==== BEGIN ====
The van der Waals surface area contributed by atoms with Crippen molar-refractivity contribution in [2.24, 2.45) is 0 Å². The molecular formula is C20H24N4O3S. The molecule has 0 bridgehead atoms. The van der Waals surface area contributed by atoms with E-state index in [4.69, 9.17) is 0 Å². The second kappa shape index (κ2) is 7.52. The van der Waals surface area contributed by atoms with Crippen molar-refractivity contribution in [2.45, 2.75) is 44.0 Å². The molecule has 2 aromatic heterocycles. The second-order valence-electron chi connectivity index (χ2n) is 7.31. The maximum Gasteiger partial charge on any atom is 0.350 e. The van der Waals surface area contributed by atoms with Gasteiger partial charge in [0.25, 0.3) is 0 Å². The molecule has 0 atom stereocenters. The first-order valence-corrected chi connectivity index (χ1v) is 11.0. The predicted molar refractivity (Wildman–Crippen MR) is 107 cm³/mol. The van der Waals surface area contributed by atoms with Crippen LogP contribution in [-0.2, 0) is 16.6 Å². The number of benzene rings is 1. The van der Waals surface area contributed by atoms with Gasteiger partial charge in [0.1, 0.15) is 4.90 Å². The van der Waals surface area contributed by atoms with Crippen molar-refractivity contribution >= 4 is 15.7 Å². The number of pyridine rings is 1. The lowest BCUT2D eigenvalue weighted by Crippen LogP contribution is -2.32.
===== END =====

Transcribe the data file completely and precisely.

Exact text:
The van der Waals surface area contributed by atoms with Crippen molar-refractivity contribution in [2.24, 2.45) is 0 Å². The molecular formula is C20H24N4O3S. The molecule has 0 bridgehead atoms. The van der Waals surface area contributed by atoms with E-state index in [4.69, 9.17) is 0 Å². The second kappa shape index (κ2) is 7.52. The van der Waals surface area contributed by atoms with Crippen molar-refractivity contribution in [2.45, 2.75) is 44.0 Å². The molecule has 2 aromatic heterocycles. The second-order valence-electron chi connectivity index (χ2n) is 7.31. The maximum Gasteiger partial charge on any atom is 0.350 e. The van der Waals surface area contributed by atoms with Gasteiger partial charge in [0.25, 0.3) is 0 Å². The molecule has 0 atom stereocenters. The first-order valence-corrected chi connectivity index (χ1v) is 11.0. The predicted molar refractivity (Wildman–Crippen MR) is 107 cm³/mol. The van der Waals surface area contributed by atoms with Crippen LogP contribution in [-0.2, 0) is 16.6 Å². The number of benzene rings is 1. The van der Waals surface area contributed by atoms with Gasteiger partial charge in [0.1, 0.15) is 4.90 Å². The van der Waals surface area contributed by atoms with Crippen molar-refractivity contribution >= 4 is 15.7 Å². The number of pyridine rings is 1. The lowest BCUT2D eigenvalue weighted by Crippen LogP contribution is -2.32.